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  1. #1
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    Become an Agent of Flow in Moab!

    No, not your great aunt Florence. I'm talking about that quality everyone looks for in singletrack.

    Ride with Respect's rock drill is working so well that we're taking it along the entire route to transform square-edge bumps into rounded rollers.

    As always, lunch and hand tools will be provided. Bring water, work gloves, sturdy shoes, and a raincoat. Meet on the north side of Uranium Cycles (between Wendy's and Chip's Grand Tire), then we'll carpool to the trail.


    SOVEREIGN TRAIL MAINTENANCE
    Sunday 11/2/08, Wednesday 11/5/08, Saturday 11/8/08, Thursday 11/13/08, Tuesday 11/18/08, or Friday 11/28/08 from 10AM - 3PM


    Clif notes:
    1. If you plan to join us from outside Moab, then call me to arrange meeting at the trailhead. That way you don't have to backtrack the last ten miles north of town.
    2. Also, I'd be happy to ride singletrack with anyone who pledges to join the trail crew. Again, call in advance to schedule a ride date (435-259-8334).
    3. Want more than just one Moab singletrack to be designated (instead of closed)? Then send a donation via RideWithRespect.org. Be one of the proud, the few, the supporters of our sport!
    Attached Images Attached Images

  2. #2
    mtbr member
    Reputation: BRKNSPOKE's Avatar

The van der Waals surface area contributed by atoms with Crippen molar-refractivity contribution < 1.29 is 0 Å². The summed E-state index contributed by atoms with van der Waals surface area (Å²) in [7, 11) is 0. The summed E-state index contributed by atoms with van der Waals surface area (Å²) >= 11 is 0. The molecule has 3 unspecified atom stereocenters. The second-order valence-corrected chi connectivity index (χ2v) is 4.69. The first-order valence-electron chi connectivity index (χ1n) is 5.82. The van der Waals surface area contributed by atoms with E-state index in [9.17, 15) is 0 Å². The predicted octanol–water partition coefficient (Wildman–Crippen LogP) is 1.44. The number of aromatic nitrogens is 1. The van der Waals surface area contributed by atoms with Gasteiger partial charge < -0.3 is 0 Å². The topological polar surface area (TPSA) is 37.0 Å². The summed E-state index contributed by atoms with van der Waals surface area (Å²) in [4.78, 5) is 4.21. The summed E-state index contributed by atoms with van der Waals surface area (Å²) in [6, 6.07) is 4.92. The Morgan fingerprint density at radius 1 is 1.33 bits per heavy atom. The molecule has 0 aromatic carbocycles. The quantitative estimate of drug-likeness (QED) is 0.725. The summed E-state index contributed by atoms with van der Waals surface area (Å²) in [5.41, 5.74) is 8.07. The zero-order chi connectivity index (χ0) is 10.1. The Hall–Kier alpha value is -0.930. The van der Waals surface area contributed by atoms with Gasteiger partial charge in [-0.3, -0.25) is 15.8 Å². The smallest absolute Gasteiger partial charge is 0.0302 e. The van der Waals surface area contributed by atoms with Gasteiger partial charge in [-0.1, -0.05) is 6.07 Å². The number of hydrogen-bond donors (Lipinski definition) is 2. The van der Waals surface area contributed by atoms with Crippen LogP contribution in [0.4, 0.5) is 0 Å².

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    Jan 2007
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    So much for low impact.
    The way we ride today shapes mountain bike trail access tomorrow. -IMBA

  3. #3
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    BRKNSPOKE- I'm glad you raised that point.

    You're not the first person to turn his nose at the use of motorized equipment on trails. The response tends to be on emotional grounds. Personally, I believe that what little impact the drill has is dwarfed by the long-term benefits.

    Unfortunately, it's not always possible to properly design a trail without moving rocks. In the photo, we're removing a cubic-foot of an inanimate object to slightly widen a switchback. The result is more momentum, less wheel spin, and less erosion.

    I'm all about your signature that "The way we ride today shapes mountain bike trail access tomorrow." Last weekend our nonprofit educated a hundred recreationists how to minimize their impacts, through a humorous quiz and prizes. But education is not a panacea.

    Today I used the rock drill to shave part of a ledge along the trail. Adjacent to the trail are dozens of bicycle tracks trampling vegetation, partly because this section of trail is way more difficult than the trail is rated to be. Drilling here will restore the nearby plants.

    As illustrated in IMBA's Trail Solutions book, the way we maintain trails today shapes mountain bike trail access tomorrow. After seven years of caring for trails, I can safely say that the lowest impact in the long run sometimes requires accepting some impacts up front.

    Still I guess one could argue that curtailing erosion and off-trail travel does not justify the temporary noise. In that case, please help me maintain the trail with our old set of hand tools. Otherwise, send a donation in place of an eye-roll, and come enjoy Sovereign Trail.

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